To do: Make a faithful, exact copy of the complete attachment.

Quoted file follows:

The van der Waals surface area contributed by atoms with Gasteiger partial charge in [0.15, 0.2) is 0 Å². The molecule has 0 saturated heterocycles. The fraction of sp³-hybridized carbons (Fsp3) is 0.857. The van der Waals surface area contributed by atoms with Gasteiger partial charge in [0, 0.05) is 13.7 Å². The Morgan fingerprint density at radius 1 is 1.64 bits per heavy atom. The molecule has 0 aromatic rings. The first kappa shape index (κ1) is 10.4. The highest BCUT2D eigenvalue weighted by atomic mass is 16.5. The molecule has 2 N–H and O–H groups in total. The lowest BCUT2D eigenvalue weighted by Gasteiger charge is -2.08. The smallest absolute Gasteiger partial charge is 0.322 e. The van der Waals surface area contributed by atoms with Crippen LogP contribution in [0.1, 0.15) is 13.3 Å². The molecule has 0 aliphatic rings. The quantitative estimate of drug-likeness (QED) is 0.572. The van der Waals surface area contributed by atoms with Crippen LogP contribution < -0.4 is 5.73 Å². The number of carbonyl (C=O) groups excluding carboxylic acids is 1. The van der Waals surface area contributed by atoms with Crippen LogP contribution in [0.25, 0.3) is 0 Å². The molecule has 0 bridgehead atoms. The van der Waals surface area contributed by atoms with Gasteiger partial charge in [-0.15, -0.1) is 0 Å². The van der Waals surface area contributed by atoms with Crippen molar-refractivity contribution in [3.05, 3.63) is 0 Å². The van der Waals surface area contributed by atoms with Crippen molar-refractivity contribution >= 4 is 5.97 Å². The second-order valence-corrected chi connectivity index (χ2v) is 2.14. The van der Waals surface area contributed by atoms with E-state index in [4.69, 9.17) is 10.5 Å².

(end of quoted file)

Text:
The van der Waals surface area contributed by atoms with Gasteiger partial charge in [0.15, 0.2) is 0 Å². The molecule has 0 saturated heterocycles. The fraction of sp³-hybridized carbons (Fsp3) is 0.857. The van der Waals surface area contributed by atoms with Gasteiger partial charge in [0, 0.05) is 13.7 Å². The Morgan fingerprint density at radius 1 is 1.64 bits per heavy atom. The molecule has 0 aromatic rings. The first kappa shape index (κ1) is 10.4. The highest BCUT2D eigenvalue weighted by atomic mass is 16.5. The molecule has 2 N–H and O–H groups in total. The lowest BCUT2D eigenvalue weighted by Gasteiger charge is -2.08. The smallest absolute Gasteiger partial charge is 0.322 e. The van der Waals surface area contributed by atoms with Crippen LogP contribution in [0.1, 0.15) is 13.3 Å². The molecule has 0 aliphatic rings. The quantitative estimate of drug-likeness (QED) is 0.572. The van der Waals surface area contributed by atoms with Crippen LogP contribution < -0.4 is 5.73 Å². The number of carbonyl (C=O) groups excluding carboxylic acids is 1. The van der Waals surface area contributed by atoms with Crippen LogP contribution in [0.25, 0.3) is 0 Å². The molecule has 0 bridgehead atoms. The van der Waals surface area contributed by atoms with Gasteiger partial charge in [-0.15, -0.1) is 0 Å². The van der Waals surface area contributed by atoms with Crippen molar-refractivity contribution in [3.05, 3.63) is 0 Å². The van der Waals surface area contributed by atoms with Crippen molar-refractivity contribution >= 4 is 5.97 Å². The second-order valence-corrected chi connectivity index (χ2v) is 2.14. The van der Waals surface area contributed by atoms with E-state index in [4.69, 9.17) is 10.5 Å².